Once upon a time, there was a little short story about Wonderland. It was conceived as part of a challenge, and despite the best intentions, it didn’t remain little. It grew up. First as a rather longer short story. Then as a novellette. Finally, it became a fine, strapping novella of nearly 30,000 words.
It is still growing.
Currently, it looks like ending up as a fat little thing at 35,000 words or so. This is unfortunate, since I wanted to have it ready to send out to my mailing list in February’s newsletter.
The good news for you is that since I will be postponing the sending out until March’s newsletter, you still have a chance to sign up to my mailing list and get not only MASQUE for free, but PLAYING HEARTS for free when it comes out in March. Newsletter subscribers will get PLAYING HEARTS on March 1st, and it will shortly be on preorder for everyone else for a March 10th release.
In the meantime, here is an excerpt for your delectation!
Once you know, it’s like leaping worlds every time you step over a puddle. In a way, it is leaping worlds. It’s not just puddles, either: Alice got in through a looking-glass, and I’ve heard of a boy who gets in through windows. I’ve always liked puddles, though. Splashy and bright and exciting– and at first that’s how Underland seems. It feels like anything is possible.
Mind you, Underland is only my name for it. Other people know it by other names: Mirror World; Wonderland; Looking Glass World. It’s all the same in the end. The same Underland. A whole, upside down world under the puddles.
I don’t remember much about my first journey to Underland. I was three at the time, and until I was seven I was convinced it had all been a dream. I was by myself in the hedge, hiding from the other children because it was there and I could, and because it was fun to watch people passing the Home. They never saw me.
But this time, someone did. I was curled up on one of the branches, my bare feet scratched and brown, and the first I knew was an eye looking at me through a gap in the hedge.
“You’re invited,” said the eye. It blinked, then disappeared. In its place a hand appeared, a card between its forefinger and middle finger. I took it without understanding what it was or what the voice meant by what it said.
“It’s a very important date. Don’t be late.”
I put the card in my already bulging pockets and forgot about it during the afternoon. And later I was too busy with milk and biscuits and getting out of brushing my teeth in the rush before bed to remember the card crumpled in my pocket.
That night, she sent the card sharks after me.
I didn’t know that’s what they were– well, I didn’t even know who she was. Not then. Midnight woke me, all silver and cool and snowy, and they were already by my bed, one on either side. Thin—no, flat—figures, inky black against the off-white walls, their flat, heavy feet shuffling against the carpet. They didn’t speak; they simply made a soft click-click of noise. I found out later that this was their sharp teeth snapping open and shut.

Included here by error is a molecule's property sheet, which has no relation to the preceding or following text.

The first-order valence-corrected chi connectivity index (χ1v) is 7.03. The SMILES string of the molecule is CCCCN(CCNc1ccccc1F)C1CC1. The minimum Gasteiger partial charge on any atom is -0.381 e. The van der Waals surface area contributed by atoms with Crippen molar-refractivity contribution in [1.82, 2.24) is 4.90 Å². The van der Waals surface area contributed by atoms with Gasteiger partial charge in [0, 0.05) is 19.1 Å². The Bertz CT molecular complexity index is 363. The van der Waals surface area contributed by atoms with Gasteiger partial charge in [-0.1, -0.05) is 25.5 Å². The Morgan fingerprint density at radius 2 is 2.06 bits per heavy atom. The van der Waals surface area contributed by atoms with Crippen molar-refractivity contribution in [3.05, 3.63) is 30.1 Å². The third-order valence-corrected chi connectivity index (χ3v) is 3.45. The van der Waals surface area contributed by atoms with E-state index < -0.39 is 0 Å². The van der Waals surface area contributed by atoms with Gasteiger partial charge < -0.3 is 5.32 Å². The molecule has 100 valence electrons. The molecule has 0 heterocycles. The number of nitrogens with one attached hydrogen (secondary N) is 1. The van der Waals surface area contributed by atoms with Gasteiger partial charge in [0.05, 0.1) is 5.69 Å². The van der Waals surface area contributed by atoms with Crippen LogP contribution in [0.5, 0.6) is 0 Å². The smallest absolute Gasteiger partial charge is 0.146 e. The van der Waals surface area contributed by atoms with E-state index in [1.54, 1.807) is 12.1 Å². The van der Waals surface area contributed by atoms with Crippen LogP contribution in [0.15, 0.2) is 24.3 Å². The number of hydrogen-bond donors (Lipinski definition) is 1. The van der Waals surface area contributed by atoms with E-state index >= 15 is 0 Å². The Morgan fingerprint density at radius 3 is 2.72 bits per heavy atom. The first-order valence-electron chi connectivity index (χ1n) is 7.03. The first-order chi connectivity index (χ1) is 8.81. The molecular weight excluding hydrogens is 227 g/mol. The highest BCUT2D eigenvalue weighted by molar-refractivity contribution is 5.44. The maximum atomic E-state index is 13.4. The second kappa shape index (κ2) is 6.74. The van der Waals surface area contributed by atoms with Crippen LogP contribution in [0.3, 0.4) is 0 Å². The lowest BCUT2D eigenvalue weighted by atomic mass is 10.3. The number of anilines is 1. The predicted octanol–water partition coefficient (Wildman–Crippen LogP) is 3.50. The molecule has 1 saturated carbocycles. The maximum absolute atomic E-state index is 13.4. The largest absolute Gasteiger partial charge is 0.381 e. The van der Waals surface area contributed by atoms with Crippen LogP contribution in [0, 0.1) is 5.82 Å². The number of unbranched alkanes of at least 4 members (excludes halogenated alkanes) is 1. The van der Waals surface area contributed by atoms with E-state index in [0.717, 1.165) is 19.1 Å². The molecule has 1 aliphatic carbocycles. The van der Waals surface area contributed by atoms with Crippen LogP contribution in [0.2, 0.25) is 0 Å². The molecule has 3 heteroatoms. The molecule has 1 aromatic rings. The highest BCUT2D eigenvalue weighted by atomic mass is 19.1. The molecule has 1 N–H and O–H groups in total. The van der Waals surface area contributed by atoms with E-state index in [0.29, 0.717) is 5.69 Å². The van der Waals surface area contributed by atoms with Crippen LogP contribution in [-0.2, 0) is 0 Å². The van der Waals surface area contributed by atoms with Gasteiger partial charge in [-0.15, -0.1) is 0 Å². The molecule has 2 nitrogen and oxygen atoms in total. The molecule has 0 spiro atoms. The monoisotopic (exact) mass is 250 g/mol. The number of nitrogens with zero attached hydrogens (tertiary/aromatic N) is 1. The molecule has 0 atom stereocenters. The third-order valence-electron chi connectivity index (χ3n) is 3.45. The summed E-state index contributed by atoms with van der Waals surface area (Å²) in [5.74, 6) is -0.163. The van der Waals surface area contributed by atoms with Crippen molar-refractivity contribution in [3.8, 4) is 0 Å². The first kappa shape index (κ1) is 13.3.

“You’re not allowed in here,” I said, my voice very quiet against the clicking of pointed teeth. The Home was clear about men and bedrooms. If there was a man in the bedroom, I was supposed to scream. I wasn’t sure why, but I knew it was Very Important.
I wasn’t exactly certain these were men, but I wanted them to know that I wasn’t afraid.
I was stubbornly Not Afraid when they clicked their teeth at me without speaking and threw a velvet sack over my head. I yelled and fought, but the velvet muffled my cries, and when at last the sack was thrown down on something soft and scented, they left me to fight my own way out of it.
I emerged, ruffled and panting, in a high-ceilinged boudoir. The cloying scent of jasmine was in the air and in the settee beneath me: it made me sneeze and rub my nose on the back of my hand. Behind the settee was a high, curtained bed in majestic black and red.
There was a boy on the settee next to me, watching me wriggle from the sack with a kind of narrow-eyed curiosity. He was dressed in red velvet and gold lace, a thin, pale boy with a sharp, aristocratic nose and a pale gold fringe of hair swept to one side.
He looked me up and down, lingering curiously on my bright green socks, and arched one light gold brow. He said: “You’re a funny looking little thing.”
I gave him a perplexed look and sat on a fat velvet footstool. “I’m hungry.”
“Have some tarts,” he said, offering me a tray.
“I’m not allowed,” I said. That was another of the Home’s rules. No sweet things between meals. “Why are you awake? You should be in bed.”
“That’s no fun!” he said scornfully. “Why are you so small, little girl? I thought you’d be bigger.”
“I’m only three,” I said. I felt slightly resentful. I couldn’t help being so small.
The boy made an unconvinced noise, but sat down beside me. “I suppose there must be something to you, if she chose you. We’re to be engaged. Do you understand that?”
I only blinked at him. I had no idea what the words meant, but I did know that the boy’s lofty tones were annoying.
“Are you afraid of needles?”
“I’ve had my measles shot,” I said, but I felt my lip tremble. I very much disliked needles.
“It’s all right,” he said, with a sigh. “I’ll hold your hand. You’re not to cry.”
“I don’t cry,” I told him, but I let him take my hand anyway.